Felipe Massa has described taking pole position for this weekend's inaugural European Grand Prix around the all-new, harbour-side Juan Carlos I Marina circuit in Valencia as the perfect tonic to his agony last time out when his engine failed just three laps from victory in Hungary.
The Brazilian has been one of – if not the – men to beat all weekend in the Spanish city, and as qualifying progressed he seemed to have an answer to everything Formula 1 World Championship leader Lewis Hamilton had to throw at him.
He ultimately saw off the Briton's final threat in Q3 with a lap time just over two tenths of a second quicker still, to preserve his qualifying supremacy at street circuits in the top flight in 2008 following on from his Monaco pole – and send out a clear message that he firmly intends to close if not overturn the eight-point deficit currently separating him from his McLaren-Mercedes quarry in the drivers' title standings.
“It's great to be on pole position,” the 27-year-old enthused, “especially after the great disappointment of Budapest, but I'm well aware the race is tomorrow and so there is still a long way to go. My first run in Q3 was very good, and on the second I made a good improvement in the first sector and that's where pole came from.
“Today, the track was still very slippery, partly because of last night's rain. After this morning's free practice, I thought the harder tyres would be the most competitive in qualifying, but at the start of the session I didn't feel as comfortable anymore and so we went for the softer compound.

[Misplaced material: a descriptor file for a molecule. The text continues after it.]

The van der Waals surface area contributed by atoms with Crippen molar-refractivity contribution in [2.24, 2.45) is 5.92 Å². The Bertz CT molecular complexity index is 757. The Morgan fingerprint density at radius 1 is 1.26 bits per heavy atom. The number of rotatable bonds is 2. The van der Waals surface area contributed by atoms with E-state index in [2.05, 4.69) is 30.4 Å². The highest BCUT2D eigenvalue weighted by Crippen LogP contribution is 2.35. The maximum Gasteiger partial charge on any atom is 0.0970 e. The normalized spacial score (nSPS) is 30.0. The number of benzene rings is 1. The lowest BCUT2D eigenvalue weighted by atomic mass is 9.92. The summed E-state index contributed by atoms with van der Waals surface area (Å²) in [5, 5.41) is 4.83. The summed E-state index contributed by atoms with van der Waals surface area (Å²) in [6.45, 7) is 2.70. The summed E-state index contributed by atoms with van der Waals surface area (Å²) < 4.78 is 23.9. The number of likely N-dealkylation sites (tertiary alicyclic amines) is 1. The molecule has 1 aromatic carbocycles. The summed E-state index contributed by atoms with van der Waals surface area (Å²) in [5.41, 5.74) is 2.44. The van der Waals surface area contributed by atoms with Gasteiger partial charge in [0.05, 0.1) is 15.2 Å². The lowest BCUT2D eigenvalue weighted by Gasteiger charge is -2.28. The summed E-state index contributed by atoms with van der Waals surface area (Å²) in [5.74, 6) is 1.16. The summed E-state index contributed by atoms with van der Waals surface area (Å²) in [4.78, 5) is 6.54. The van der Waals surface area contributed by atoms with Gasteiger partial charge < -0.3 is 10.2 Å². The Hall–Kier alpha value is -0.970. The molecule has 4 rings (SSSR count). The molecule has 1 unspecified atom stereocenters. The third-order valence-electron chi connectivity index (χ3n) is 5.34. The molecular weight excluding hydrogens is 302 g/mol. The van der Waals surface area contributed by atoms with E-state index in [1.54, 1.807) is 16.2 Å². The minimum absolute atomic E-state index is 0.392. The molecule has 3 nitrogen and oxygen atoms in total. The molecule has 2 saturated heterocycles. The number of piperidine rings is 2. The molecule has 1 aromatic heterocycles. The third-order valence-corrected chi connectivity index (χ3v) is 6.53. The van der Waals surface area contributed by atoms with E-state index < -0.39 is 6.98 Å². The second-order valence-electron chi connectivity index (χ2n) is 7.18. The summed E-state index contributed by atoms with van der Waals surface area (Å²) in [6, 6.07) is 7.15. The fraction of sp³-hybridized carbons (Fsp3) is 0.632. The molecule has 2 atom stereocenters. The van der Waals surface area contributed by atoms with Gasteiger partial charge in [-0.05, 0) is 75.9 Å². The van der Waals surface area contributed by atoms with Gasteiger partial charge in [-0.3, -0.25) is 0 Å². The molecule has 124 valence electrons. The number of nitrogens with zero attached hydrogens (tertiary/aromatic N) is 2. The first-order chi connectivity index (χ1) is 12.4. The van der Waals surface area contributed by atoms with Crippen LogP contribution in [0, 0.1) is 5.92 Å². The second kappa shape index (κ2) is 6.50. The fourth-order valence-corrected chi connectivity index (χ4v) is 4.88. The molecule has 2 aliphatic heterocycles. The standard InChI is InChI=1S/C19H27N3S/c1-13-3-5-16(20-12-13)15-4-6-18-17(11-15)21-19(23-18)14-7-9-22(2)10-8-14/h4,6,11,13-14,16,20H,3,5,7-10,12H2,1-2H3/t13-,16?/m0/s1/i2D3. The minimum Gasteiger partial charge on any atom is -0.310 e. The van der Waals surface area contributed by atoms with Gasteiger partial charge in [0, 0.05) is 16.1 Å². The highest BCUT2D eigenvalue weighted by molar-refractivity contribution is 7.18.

“The team did a great job in preparing for this event, and I want to thank them for giving me such a strong car. I hope we can have a good race tomorrow.”
Indeed, such was Massa's pace that – not for the first time this season – defending F1 World Champion team-mate Kimi Raikkonen was quite literally left trailing in the São Paulista's wheeltracks. The Finn eventually lined up fourth, almost half a second in arrears and making it now the third grand prix in succession and eighth time in twelve races in 2008 that his has been the second of the two scarlet F2008s on the starting grid.
“Fourth place is not what I was looking for,” the phlegmatic 28-year-old mused afterwards, “but it's definitely not the end of the world. I could have been higher up the grid, but on my last run in Q3 I locked the wheels at a few points and lost valuable time.
“It was nothing dramatic, but at this circuit a small error is very costly. I still think I can be in the fight for the win, especially if I manage to get a good start. We have a good car, which should be especially competitive in the race.”